The Dragon Quartet Omnibus, Volume 2 By Marjorie B. Kellogg

I liked this book just as much as the last one! Again, why less than 5 stars?! Another for my favorites shelf! 9780756403324 The was a wonderful book at the beginning. But by the time I got to the last book it felt like it was dragging. Mind you, I LOVE stories about dragons but I just thought this story dragged on a little too long. The story kept building up up until 3 quarters into the last book and then it was just over. It seemed like the ending was rushed a little for me.

I do recommend this book for people to read that enjoy dragon stories but be prepared it takes FOREVER to read. 9780756403324 see review on paperback of first two books. 9780756403324 Loved the first volume, but for some reason I felt that the characters were forced in the last two installments. It didn't live up to Erde's story and struggles. 9780756403324 Eh, the first was better...not improving much. 9780756403324

Here's an exciting fantasy tetralogy with all the right ingredients: four elemental dragons (Earth, Air, Fire, and Water), each with a human companion. This series takes us from medieval Europe to the distant future, as the world is caught in a war between the forces of greed and fanaticism, and the dragons and their guides and allies who seek to restore the proper natural balance to the planet.

The Dragon Quartet Omnibus, Volume 2

SUM: The Book of Fire: Paia is the High Priestess at the Temple dedicated to Fire, a dragon posing as a god during the end of times when the land is bare and sustenance is hard to come by. Paia and Fire share an interesting sexual connection, and Luco, the First Son of the Temple, is an intriguing character.
The Book of Air: Gerrasch enters the picture again, in his future self in the time of Paia and Luco, and we learn that he is continually reborn, the human vessel for the dragon Air, who has no corporeal body. The dragons unite against a common enemy, and finally Fra Guill dies. They agree to sacrifice themselves (along with their dragon guide counterparts) to give new life to the world, without erasing things completely and starting over.

REV: Very excellent series. Some of the scenes with Gerrasch's POV were difficult to follow, but I think that was intentional, and Kellogg wrote him very well. I saw the ending coming, sadly, but it still moved me when it happened, especially when N'Doch stepped up to do his duty at last. I was sad about Adolphus, but happy that Paia couldn't have him, since Erde deserved him but couldn't have him either. Very good series, would recommend to anyone. 9780756403324 I enjoyed this series. It's one of the better fantasy series I've read in a while. I thought the characters were easy enough to feel close to and like. I liked the dash of mystery that was thrown in, along with the underlying sci-fi element.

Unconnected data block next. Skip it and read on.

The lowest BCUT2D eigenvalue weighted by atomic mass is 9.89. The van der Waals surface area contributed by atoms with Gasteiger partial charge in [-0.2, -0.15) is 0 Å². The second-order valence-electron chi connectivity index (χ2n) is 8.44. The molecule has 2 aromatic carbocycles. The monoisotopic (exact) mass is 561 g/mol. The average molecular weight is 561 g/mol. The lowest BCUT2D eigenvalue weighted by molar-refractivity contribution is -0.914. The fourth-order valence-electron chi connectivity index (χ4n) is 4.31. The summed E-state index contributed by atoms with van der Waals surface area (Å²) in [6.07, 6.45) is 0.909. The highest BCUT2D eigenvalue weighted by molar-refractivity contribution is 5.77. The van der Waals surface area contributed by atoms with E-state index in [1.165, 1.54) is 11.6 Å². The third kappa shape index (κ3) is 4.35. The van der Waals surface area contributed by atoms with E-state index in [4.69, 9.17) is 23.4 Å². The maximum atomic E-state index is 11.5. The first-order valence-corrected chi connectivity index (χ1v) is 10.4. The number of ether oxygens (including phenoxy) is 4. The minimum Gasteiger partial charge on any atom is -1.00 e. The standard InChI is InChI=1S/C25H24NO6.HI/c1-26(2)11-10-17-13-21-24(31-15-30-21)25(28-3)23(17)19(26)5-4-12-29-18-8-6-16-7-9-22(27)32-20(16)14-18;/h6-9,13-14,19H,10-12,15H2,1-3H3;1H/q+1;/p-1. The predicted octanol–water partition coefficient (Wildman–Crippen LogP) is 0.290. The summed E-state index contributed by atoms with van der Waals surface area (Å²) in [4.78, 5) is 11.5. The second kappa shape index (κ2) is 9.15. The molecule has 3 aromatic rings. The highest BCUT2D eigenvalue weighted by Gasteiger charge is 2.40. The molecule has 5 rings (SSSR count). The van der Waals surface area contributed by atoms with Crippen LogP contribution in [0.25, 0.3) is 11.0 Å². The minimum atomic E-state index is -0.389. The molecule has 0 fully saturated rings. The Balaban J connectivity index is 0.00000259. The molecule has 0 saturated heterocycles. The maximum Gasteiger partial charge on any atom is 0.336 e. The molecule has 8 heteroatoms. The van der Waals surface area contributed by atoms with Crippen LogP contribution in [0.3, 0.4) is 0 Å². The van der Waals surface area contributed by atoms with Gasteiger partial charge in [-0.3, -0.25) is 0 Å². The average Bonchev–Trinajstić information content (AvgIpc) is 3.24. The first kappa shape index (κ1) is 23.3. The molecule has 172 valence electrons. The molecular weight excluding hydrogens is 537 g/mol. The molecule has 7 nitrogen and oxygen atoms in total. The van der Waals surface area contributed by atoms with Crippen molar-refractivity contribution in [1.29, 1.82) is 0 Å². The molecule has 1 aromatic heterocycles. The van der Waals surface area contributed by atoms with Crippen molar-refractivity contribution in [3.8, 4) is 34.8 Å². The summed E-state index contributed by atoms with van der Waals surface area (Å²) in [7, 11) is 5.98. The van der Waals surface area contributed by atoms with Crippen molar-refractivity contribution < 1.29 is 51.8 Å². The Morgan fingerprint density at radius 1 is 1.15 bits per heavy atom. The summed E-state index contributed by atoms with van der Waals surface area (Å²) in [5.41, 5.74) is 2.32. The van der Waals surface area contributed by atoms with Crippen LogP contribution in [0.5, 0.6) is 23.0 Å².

Some things I didn't care for much:
We started out this journey with Erde and her dragon Earth. However, we don't really stick with them very long. After the first book, Erde and Earth are shoved to the back burner pretty quickly in place of N'Doch and his dragon Water, who then seem to dominate the rest of the series as main players. In fact, as time went on, I even started to feel annoyed by Erde. Instead of being the voice of reason, which it seemed like that was what was being aimed for, she started coming off as whiny and impatient. Too much like a spoiled child. I realize she WAS something of a spoiled child, since she was royalty, but she didn't do any growing up until closer to the middle or end of the last book. I was disappointed by that.

I also didn't care for the way the writing would switch from the traditional third person or past tense style to something more present. While it was a very interesting take on the perspective of the characters and where they were in the world's history (Erde in the year 913, N'Noch in the year 2013, for example), it was distracting and took a lot of getting used to before it didn't slow down the reading pace. I think it would have been better to leave it in the traditional third person style the whole time, personally.

Unanswered questions. This series has an element of mystery to it, and that's not bad. I like having to read on to the end to find out what something mentioned earlier on was really about. But what I don't like is when I wait and wait and expect to learn something valuable about an important part of the story, but then the explanation is never granted. The 4th book suffered from that far more than the others, though. In a way, I wonder if it wasn't that the author had gotten bored of the story by the time the last book was being written, and she hurried the ending along and just forgot that she had unanswered, yet apparently important questions and information left behind.